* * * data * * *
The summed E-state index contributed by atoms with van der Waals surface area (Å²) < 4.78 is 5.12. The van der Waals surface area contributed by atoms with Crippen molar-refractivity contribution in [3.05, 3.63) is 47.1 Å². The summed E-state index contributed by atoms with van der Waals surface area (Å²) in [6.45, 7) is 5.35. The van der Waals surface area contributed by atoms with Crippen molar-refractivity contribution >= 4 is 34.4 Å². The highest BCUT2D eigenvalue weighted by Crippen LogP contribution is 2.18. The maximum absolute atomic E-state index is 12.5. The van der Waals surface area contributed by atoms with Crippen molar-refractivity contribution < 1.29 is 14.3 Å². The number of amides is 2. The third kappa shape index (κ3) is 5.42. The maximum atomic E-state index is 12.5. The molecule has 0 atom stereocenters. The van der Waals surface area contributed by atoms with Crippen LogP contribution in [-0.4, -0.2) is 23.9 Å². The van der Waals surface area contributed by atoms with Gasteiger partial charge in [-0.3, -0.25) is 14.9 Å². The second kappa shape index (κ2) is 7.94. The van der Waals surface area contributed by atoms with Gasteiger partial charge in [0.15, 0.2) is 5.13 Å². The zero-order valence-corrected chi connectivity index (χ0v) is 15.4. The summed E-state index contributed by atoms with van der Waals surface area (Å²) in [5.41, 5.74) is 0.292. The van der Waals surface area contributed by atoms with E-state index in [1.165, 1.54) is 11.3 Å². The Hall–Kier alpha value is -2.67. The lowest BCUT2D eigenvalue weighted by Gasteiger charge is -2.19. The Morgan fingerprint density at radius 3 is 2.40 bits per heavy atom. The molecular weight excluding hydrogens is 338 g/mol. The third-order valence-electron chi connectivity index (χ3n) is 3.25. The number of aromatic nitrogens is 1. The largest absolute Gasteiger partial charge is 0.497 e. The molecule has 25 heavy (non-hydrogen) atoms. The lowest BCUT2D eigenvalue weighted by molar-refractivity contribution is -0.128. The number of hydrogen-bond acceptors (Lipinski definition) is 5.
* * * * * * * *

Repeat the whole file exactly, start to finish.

The summed E-state index contributed by atoms with van der Waals surface area (Å²) < 4.78 is 5.12. The van der Waals surface area contributed by atoms with Crippen molar-refractivity contribution in [3.05, 3.63) is 47.1 Å². The summed E-state index contributed by atoms with van der Waals surface area (Å²) in [6.45, 7) is 5.35. The van der Waals surface area contributed by atoms with Crippen molar-refractivity contribution >= 4 is 34.4 Å². The highest BCUT2D eigenvalue weighted by Crippen LogP contribution is 2.18. The maximum absolute atomic E-state index is 12.5. The van der Waals surface area contributed by atoms with Crippen molar-refractivity contribution < 1.29 is 14.3 Å². The number of amides is 2. The third kappa shape index (κ3) is 5.42. The maximum atomic E-state index is 12.5. The molecule has 0 atom stereocenters. The van der Waals surface area contributed by atoms with Crippen LogP contribution in [-0.4, -0.2) is 23.9 Å². The van der Waals surface area contributed by atoms with Gasteiger partial charge in [-0.3, -0.25) is 14.9 Å². The second kappa shape index (κ2) is 7.94. The van der Waals surface area contributed by atoms with Gasteiger partial charge in [0.15, 0.2) is 5.13 Å². The zero-order valence-corrected chi connectivity index (χ0v) is 15.4. The summed E-state index contributed by atoms with van der Waals surface area (Å²) in [5.41, 5.74) is 0.292. The van der Waals surface area contributed by atoms with E-state index in [1.165, 1.54) is 11.3 Å². The Hall–Kier alpha value is -2.67. The lowest BCUT2D eigenvalue weighted by Gasteiger charge is -2.19. The Morgan fingerprint density at radius 3 is 2.40 bits per heavy atom. The molecular weight excluding hydrogens is 338 g/mol. The third-order valence-electron chi connectivity index (χ3n) is 3.25. The number of aromatic nitrogens is 1. The largest absolute Gasteiger partial charge is 0.497 e. The molecule has 25 heavy (non-hydrogen) atoms. The lowest BCUT2D eigenvalue weighted by molar-refractivity contribution is -0.128. The number of hydrogen-bond acceptors (Lipinski definition) is 5.